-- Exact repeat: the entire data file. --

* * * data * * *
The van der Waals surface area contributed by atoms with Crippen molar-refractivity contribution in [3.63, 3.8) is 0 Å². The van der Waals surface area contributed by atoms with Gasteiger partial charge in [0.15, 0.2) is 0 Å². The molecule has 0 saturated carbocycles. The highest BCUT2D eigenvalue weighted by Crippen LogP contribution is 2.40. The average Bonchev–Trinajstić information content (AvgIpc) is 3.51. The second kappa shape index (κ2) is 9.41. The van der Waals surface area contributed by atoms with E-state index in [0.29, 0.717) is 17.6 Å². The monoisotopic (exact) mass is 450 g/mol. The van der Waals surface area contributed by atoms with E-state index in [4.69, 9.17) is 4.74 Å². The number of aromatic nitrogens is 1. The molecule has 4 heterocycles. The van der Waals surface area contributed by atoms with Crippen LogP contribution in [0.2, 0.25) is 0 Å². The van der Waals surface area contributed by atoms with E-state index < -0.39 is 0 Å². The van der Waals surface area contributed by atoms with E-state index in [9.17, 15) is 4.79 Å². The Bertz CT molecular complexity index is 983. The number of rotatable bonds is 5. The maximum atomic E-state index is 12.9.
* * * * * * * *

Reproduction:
The van der Waals surface area contributed by atoms with Crippen molar-refractivity contribution in [3.63, 3.8) is 0 Å². The van der Waals surface area contributed by atoms with Gasteiger partial charge in [0.15, 0.2) is 0 Å². The molecule has 0 saturated carbocycles. The highest BCUT2D eigenvalue weighted by Crippen LogP contribution is 2.40. The average Bonchev–Trinajstić information content (AvgIpc) is 3.51. The second kappa shape index (κ2) is 9.41. The van der Waals surface area contributed by atoms with E-state index in [0.29, 0.717) is 17.6 Å². The monoisotopic (exact) mass is 450 g/mol. The van der Waals surface area contributed by atoms with E-state index in [4.69, 9.17) is 4.74 Å². The number of aromatic nitrogens is 1. The molecule has 4 heterocycles. The van der Waals surface area contributed by atoms with Crippen LogP contribution in [0.2, 0.25) is 0 Å². The van der Waals surface area contributed by atoms with E-state index < -0.39 is 0 Å². The van der Waals surface area contributed by atoms with E-state index in [9.17, 15) is 4.79 Å². The Bertz CT molecular complexity index is 983. The number of rotatable bonds is 5. The maximum atomic E-state index is 12.9.